|Kouakou, B - ARS FORT VALLEY GEORGIA|
|Gelaye, S - ARS FORT VALLEY GEORGIA|
|Gazal, O - ST CLOUD U MN|
|Amoah, E - ARS FORT VALLEY GEORGIA|
|Terrill, T - ARS FORT VALLEY GEORGIA|
Submitted to: Journal of Animal Science
Publication Type: Peer Reviewed Journal
Publication Acceptance Date: November 21, 2001
Publication Date: N/A
Interpretive Summary: Somatotropin has been shown to increase milk yield and muscle growth in livestock. These increases have been reported to be due to a combination of a direct action of the somatotropin on the metabolism of absorbed nutrients and to stimulation of cell proliferation. In dairy cows, higher incidence of mastitis was reported with injection of bovine somatotropin. The approval of rbST by the Food and Drug Administration (FDA) in early 1994, has led to an increase in its use in a large number of commercial dairies in the USA. Although there is a growing interest in commercial goat production, the use of bovine somatotropin (rbST) in goat dairies is sporadic due to the paucity of information on potential benefits and herd health. In addition, the inconsistent reports on the effect of exogenous rbST on reproduction necessitates further investigation in the goat. The objective of this study was to evaluate the level of peripheral hormones and general hematological profile of dairy goats receiving a daily dose of rbST. When administered daily at 40 microgram/Kg of body weight, rbST did not adversely affect the hematological profile, the reproductive efficiency and incidence of mastitis of dairy goats.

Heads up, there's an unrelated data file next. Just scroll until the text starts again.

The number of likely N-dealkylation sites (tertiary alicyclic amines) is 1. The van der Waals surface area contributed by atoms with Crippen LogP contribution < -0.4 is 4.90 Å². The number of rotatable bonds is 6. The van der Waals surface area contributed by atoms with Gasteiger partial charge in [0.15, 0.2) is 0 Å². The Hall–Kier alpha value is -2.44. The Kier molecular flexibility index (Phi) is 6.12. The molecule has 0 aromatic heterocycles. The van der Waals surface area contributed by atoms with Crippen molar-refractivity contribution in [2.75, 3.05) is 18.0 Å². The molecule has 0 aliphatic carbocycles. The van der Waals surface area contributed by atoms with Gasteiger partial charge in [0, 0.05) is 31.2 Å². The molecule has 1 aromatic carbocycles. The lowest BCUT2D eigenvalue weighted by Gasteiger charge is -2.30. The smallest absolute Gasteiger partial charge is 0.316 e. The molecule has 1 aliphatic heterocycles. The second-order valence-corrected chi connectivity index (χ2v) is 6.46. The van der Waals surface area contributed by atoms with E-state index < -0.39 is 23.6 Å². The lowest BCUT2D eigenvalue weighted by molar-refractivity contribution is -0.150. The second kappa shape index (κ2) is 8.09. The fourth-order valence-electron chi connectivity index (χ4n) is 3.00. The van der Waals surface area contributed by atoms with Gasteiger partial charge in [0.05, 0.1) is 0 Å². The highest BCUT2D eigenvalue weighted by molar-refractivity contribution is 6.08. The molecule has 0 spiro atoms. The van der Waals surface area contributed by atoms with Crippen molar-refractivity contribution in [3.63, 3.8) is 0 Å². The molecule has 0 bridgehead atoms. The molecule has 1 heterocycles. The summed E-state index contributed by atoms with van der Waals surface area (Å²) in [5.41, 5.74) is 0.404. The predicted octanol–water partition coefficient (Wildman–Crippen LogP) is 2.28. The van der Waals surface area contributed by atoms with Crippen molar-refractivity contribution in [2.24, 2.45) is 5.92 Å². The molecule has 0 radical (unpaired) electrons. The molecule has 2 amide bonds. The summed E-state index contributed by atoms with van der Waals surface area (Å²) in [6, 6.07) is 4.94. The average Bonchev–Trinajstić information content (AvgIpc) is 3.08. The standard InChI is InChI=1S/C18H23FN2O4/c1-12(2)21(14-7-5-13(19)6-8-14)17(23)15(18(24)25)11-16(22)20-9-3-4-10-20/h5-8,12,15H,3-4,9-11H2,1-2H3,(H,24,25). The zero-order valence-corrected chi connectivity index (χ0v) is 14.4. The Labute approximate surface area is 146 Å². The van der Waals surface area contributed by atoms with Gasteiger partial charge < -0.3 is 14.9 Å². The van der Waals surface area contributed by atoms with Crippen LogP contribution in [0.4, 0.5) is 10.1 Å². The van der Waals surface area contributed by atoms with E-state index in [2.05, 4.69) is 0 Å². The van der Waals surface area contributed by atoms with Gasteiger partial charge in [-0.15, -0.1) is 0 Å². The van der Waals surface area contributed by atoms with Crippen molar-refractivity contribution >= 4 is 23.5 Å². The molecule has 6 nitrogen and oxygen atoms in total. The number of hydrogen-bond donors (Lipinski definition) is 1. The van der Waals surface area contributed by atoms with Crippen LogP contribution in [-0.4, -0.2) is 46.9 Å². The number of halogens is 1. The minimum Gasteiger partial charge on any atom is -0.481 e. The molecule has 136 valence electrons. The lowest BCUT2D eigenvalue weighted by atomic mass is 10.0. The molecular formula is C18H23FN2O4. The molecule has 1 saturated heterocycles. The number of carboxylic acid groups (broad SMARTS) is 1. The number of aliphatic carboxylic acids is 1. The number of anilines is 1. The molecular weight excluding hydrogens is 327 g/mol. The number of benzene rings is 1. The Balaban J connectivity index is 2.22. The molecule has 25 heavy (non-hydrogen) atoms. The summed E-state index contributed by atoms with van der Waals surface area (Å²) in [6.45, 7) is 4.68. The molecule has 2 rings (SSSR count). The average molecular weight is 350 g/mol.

Technical Abstract: The effect of daily injection of recombinant bovine somatotropin (rbST) on the level of peripheral hormones and general hematological profile of dairy goats was evaluated in two experiments lasting six and ten weeks, respectively. In experiment 1, fifteen multiparous mature lactating dairy goats (51 kg) in late lactation were screened for subclinical mastitis, and blocked according to milk yield. In experiment 2, eighteen multiparous lactating goats (60 kg) in mid-lactation were similarly selected. In each experiment, the goats were randomly assigned to either a control (.9% saline daily) or a treatment group. The treated group received daily injection of 40 microgram of rbST/kg of BW. Total red blood cells and white blood cells were not affected by daily rbST injection in both experiments. In both experiments, the level of circulating growth hormone increased with daily injection of rbST. The concentrations of LH, T3 and T4 were not affected by exogenous hormone injection. Progesterone concentrations increased with rbST injection in experiment 1 but were not affected in the second experiment. There was a significant increase in level of progesterone with time in both experiments regardless of treatment. At the dose of 40 microgram/kg of BW, rbST does not influence reproductive status or disrupt the health status of mature lactating dairy goats.